The Copenhagen Accord represents an ignominious retreat from the urgent and universal imperative of combating climate change through cooperative global action. It needs to be replaced with an ambitious, legally binding agreement.
Thanks to the courage of Bolivia and a few other nations – and against huge pressure and threats to sign the deal - the UN did not endorse or adopt the vacuous Copenhagen Accord but instead were forced to use the much weaker language of “noting” it.
So it seems that for once everyone agrees on something: the UN climate summit in Copenhagen was a spectacular failure. That is quite an achievement in itself, since consensus seems a rarity in these times.
The reason for the failure in Copenhagen is clear - rather than discuss coordinated efforts, countries lobbied for their particular interests. Everything now depends on individual states and their respective blocs.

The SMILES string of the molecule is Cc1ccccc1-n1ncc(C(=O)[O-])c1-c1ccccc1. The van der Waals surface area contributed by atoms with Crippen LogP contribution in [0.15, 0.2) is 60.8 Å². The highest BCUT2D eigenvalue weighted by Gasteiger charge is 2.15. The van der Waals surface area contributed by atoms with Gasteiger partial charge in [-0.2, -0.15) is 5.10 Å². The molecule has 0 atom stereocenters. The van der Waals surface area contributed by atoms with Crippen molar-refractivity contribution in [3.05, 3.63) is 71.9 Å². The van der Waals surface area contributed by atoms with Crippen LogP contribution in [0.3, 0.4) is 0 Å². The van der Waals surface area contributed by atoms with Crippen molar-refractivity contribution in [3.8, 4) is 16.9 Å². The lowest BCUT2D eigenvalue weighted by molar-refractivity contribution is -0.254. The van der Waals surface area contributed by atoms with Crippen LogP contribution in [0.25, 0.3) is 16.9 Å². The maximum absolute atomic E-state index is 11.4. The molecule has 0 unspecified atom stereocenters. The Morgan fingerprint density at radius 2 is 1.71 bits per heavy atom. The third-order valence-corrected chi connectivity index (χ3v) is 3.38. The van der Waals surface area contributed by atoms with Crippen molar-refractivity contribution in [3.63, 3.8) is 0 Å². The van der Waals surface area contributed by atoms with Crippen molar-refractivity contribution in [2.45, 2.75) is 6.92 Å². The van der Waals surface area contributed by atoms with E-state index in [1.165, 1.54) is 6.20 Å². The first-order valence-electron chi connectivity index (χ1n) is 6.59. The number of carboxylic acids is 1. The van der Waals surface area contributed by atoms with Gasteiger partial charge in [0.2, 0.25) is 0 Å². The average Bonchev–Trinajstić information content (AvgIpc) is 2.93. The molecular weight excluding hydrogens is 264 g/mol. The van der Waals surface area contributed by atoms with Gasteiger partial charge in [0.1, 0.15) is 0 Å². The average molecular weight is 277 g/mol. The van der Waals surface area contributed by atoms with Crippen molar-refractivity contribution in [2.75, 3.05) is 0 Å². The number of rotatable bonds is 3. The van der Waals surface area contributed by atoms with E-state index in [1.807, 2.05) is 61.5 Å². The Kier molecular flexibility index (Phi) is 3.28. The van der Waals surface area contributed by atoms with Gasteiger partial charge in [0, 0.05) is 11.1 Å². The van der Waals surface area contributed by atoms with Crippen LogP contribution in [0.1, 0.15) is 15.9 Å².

Yoon Geum Sum, a peasant leader in South Korea, joined Trade to Climate Caravan to advocate for the right of small farmers and peasants to produce food locally and sustainably to feed themselves and their communities.
Respected author Naomi Klein spoke at the opening of the KlimaForum on Monday night, where she also found time to interview Nnimmo Bassey, the much celebrated Nigerian human rights activist of Environmental Rights Action.
Betina from Isthmus of Tehuantepec (Oaxaca, Mexico) joined Tade to Climate Caravan to denounce the malicious practices behind the clean-energy windmills set up in Oaxaca, which are displacing indigenous communities from their land.
Trade to Climate Caravan with activists from the global South and Europe travelled from the 7th WTO ministerial conference in Geneva to the UN climate summit in Copenhagen. Its aim was to draw attention to the consequences of globalisation and climate change on the lives of the people in the South.
Whenever global environmental crises, poverty or world hunger are at issue, the overpopulation argument is raised. It is now occurring in debates on the worsening climate situation, warns Sarah Sexton.
Imagine sending your own daughter on a plane that has only 50 per cent chance of landing. You would never do it. Yet sadly as we gear up for the biggest climate meeting in Copenhagen, this is what many developed countries seem prepared to do with our planet, argues Pablo Solón.